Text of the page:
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How data reporting and migration can keep investors happy

Simon_Burgess-and-Ben_Hill2020 has been a challenging year for the alternative investment funds sector. The Covid-19 pandemic has created volatility and uncertainty, causing mismatches in pricing and valuations – and some concerns for investors.

In particular, funds that focus on sectors such as real estate, leisure and hospitality, are likely to struggle over the next six to 12 months if they are not already.

However, the pandemic arrived after an impressive year for the alternative investment sector. According to analysis by Preqin, private capital assets under management grew 18.3% to almost $8trn (£6.2trn) in 2019, with $1.1tn added through new fundraisings.

Yet, the number of funds closed has fallen since a 3,544 peak in 2017 to 2,565 in 2019 and just 1,158 in the first eight months of 2020.

Downward pressure on costs to drive returns to investors has reduced investment management fees meaning bigger but fewer alternative funds are being launched. 

And as funds build economies of scale, they are increasingly looking to administrators to help them with the additional complexity and meet investors’ needs.

Data reporting
In a data-hungry world, investors want bespoke reporting that serves their individual purposes rather than a one-size-fits-all approach.

Data reportingBut in this industry, assets are typically held in separate and often multiple legal entities, meaning there is a vast amount of data held by different parties and in different locations. Importantly, though, the investor isn't particularly interested in the underlying individual entity – they're interested in the overall, aggregated position.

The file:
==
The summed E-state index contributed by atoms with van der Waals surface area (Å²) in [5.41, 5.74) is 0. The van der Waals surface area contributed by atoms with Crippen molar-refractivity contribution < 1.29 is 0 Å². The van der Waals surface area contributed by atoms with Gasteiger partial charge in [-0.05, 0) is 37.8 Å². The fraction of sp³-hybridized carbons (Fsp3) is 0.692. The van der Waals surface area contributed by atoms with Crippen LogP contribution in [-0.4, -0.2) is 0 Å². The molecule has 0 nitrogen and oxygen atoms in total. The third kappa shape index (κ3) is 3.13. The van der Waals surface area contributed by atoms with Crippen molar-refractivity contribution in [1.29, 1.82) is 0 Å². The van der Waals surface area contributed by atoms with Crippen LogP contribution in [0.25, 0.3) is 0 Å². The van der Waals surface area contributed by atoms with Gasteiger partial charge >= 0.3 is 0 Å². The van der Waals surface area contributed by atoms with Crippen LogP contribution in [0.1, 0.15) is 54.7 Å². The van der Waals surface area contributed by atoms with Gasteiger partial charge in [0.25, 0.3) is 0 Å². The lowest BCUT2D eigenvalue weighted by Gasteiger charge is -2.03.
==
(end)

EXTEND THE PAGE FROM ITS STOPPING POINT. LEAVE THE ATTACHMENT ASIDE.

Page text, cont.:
Bringing all that data into a single source, where it can be aggregated, diced and reported on in different ways, has been a struggle historically.

At Ocorian, we have invested in smart technologies that meet this need enabling the aggregation and automation of data to make it easier for funds to report the information their investors need more quickly and easily.  

ESG reporting
For example, the pandemic has increased investor focus on environmental, social and governance (ESG) issues, and it is an increasingly important factor for funds when raising capital.

In September, the World Economic Forum introduced a common set of universal ESG metrics and disclosures to create a standard approach to reporting.

Many businesses have employed good policies and principles around how they manage or govern their funds. But the standardised ESG principles are more than just about governance – they are also about the manner in which the investment activities promote positive outcomes.

Ocorian aims to help our fund clients bring all that data together to report to investors.

Fund migration
There is also increased demand from investors to domicile funds in locations that are recognised for good governance and a robust legal framework. This means more funds are being launched in locations such as Luxembourg, Jersey and Guernsey.

Helpfully, laws introduced on 31 July in Jersey and Guernsey make it easier for foreign limited partnerships to be migrated to the Channel Islands without having to terminate the existing entity and establish a new one. For those institutional investors looking to migrate their fund to Jersey or Guernsey, they are likely to seek approval to become either Jersey private funds or Guernsey professional investor funds which offer a light touch regulatory option.

Whether completing complex data and ESG reporting tasks or migrating to another domicile, investor needs have never been so important – but there are options available to help alternative fund managers meet them.

By Simon Burgess, Head of Alternative Investments and Ben Hill, Managing Director, Guernsey, at Ocorian

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